Marches continue against water charges

Up to 1,000 people marched in Killarney on Saturday afternoon, with placards and notices demanding not just the scrapping of water charges but also an end to the bank bailout.

Marches continue against water charges

Traffic was stopped in the Co Kerry town centre for just under an hour as the march led by a lone piper, Denis O’Reilly from Tralee, moved from the Friary Courthouse at the eastern edge of the town to the Market Cross area in Main St.

Gardaí, who controlled traffic, put the turnout at around 850, while others said more than 1,000 had taken part.

The large turnout surpassed expectations and surprised observers.

A cross-section of people, mainly from the private sector, marched and they included the self-employed, shop workers, the recently retired, young families, and pensioners, as well as people from Tralee and other parts of Kerry.

Pensioner Noel Grimes displayed a handwritten list of recent allowances cut and charges raised, including electricity allowances, telephone, Christmas bonus, property tax, carbon tax, bereavement grant, medical card, VHI, and prescription charges.

He said he was not usually involved in such protests but said people like himself “simply had taken enough”.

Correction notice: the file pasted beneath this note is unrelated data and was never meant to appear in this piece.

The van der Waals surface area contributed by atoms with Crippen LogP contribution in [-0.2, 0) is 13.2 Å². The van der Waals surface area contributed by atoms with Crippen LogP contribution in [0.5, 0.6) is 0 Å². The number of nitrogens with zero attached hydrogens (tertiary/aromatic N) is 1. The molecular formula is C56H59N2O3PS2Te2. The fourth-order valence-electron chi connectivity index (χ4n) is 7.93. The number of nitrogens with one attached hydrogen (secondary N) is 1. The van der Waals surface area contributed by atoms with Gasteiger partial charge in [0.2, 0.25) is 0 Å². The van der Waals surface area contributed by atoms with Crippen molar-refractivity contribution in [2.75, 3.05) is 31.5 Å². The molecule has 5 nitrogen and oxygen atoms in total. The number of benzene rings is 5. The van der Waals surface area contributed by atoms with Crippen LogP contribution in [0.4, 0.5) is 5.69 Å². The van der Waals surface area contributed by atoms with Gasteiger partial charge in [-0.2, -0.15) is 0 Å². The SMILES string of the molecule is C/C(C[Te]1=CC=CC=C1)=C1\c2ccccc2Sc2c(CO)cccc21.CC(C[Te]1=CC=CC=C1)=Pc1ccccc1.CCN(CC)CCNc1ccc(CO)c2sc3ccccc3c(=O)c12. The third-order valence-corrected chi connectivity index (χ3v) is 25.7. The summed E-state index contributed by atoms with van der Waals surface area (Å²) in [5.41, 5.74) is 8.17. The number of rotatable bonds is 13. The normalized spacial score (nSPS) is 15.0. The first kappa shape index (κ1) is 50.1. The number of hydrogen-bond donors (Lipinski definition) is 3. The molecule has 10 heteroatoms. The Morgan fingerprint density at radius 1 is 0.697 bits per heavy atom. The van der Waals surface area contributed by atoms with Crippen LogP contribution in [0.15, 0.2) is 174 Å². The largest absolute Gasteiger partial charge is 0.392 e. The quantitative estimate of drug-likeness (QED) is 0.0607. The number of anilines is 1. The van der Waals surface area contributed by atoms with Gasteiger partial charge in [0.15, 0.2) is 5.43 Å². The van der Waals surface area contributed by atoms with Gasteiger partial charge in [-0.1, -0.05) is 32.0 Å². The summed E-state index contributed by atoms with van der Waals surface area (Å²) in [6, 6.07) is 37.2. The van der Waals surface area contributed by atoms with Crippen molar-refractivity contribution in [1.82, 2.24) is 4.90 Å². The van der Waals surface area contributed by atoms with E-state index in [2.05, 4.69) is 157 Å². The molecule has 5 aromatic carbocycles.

Sinn Féin, Fianna Fáil, Labour, and former local PD party supporters were also well-represented on the march.

The Independent TD Michael Healy-Rae also joined the protest.

Chants of ‘Enda Kenny — not a penny’ were led by the organisers, Right 2 Water.

Mallow visitor Anne Miniter, in Killarney for the weekend, observing the gathering at the Market Cross and remarked: “At last, the Irish people are making themselves heard.

“I took part in a protest in Mallow. I had never before marched against anything.”

Brian McCarthy, one of the speakers in the event, drew a large cheer for his remarks demanding “a brand new system from the top down”.

In Waterford, meanwhile, more than 500 people took to the streets in another protest against Irish Water.

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